Before I get started with my personal fitness diary, let me share a few of my initial thoughts about the Balance Board and the Wii Fit software.
The packaging is nice — a carry handle, minimal plastic, no styrofoam. Very enviro-friendly.
The Balance Board itself is an impressive gadget. It’s crisp and white, and looks like a nice set of bathroom scales. I actually expected it to be a little bit bigger than it is, but it’s not uncomfortable to stand on. It feels very solid; there’s no comparison with some of the Wii’s “plastic shell” peripherals. From the moment you slide it out of the box, you know the Balance Board is the real deal.
Running the Balance Board on four AA batteries is a bit of a pain. There’s a claimed battery life of 60 hours, but we’ll see. A built-in charger like the one in the DS would have been nice. I’ll have to invest in some more rechargeable batteries, or maybe go with a third-party option — I use a dock for one of my Wiimotes and it’s tremendously convenient.
On screen, your Mii is sized up using some kind of height-measurement equipment, but nobody has those in their living room. I had to rummage through my drawers to find a ruler, then mark the wall and add up the ruler-lengths. It would have been nice if Nintendo had thrown in a cheap tape measure, even if it was just a paper one like those they give out at IKEA. That’s a minor quibble, though.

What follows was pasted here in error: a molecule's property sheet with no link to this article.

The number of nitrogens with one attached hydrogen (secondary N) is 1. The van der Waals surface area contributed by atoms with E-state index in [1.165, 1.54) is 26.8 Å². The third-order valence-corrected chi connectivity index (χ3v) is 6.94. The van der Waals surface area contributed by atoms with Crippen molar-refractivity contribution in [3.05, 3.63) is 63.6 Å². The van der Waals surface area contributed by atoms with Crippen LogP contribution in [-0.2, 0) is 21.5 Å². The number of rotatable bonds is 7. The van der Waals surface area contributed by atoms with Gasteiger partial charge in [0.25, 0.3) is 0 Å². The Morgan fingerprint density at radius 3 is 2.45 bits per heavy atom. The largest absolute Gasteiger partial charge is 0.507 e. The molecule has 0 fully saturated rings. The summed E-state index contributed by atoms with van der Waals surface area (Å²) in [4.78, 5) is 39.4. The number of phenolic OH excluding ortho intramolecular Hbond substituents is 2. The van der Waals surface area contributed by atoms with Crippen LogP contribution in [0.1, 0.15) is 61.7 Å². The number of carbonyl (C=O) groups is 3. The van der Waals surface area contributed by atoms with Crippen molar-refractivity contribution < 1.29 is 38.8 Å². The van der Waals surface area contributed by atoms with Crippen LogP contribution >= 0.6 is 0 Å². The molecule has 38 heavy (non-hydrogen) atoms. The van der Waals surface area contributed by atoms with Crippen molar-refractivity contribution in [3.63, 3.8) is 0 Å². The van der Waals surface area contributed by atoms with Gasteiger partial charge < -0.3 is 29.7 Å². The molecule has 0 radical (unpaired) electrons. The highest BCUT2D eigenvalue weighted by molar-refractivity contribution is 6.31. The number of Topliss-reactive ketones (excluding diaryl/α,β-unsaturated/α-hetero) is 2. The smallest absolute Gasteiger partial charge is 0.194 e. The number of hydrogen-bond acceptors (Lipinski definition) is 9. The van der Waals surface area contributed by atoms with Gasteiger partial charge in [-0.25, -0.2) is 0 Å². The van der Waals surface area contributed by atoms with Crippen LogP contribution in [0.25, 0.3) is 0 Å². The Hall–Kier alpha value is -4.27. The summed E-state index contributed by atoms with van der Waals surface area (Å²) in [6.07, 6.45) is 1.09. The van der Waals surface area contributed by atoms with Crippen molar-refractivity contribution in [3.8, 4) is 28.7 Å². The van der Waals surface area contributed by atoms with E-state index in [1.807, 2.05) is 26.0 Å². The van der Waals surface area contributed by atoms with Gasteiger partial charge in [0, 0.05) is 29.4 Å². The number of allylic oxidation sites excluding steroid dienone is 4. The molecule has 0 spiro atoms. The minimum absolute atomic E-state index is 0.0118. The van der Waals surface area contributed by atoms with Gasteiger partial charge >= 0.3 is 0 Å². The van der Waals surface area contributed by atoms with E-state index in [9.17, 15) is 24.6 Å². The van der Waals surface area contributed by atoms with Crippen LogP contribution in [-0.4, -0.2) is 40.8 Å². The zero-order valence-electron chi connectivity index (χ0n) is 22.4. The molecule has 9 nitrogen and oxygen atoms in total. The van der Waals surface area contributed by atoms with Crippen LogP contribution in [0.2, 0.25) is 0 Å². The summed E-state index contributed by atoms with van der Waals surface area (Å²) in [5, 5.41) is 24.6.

Once you’ve got your height calculated, setting up your Mii is very straightforward — and fun! By giving instant feedback about centre of gravity and weight and BMI and what-have-you, the process doesn’t feel like a chore.
The Balance Board avatar is quite cute. I was worried when he first popped up — Clippy, anyone? — but he’s actually got an interesting personality. Quirky and friendly.
The FitPiggy and FitCash concepts seem a bit forced. Using the time you’ve spent on activities as the basis for unlocking harder tasks? Great. Converting the time into FitCash and storing it in a FitPiggy? Not so much. It doesn’t fit in with the software’s minimalist aesthetic. And since the FitCash graph shows your play time in minutes anyway, I just don’t see the point.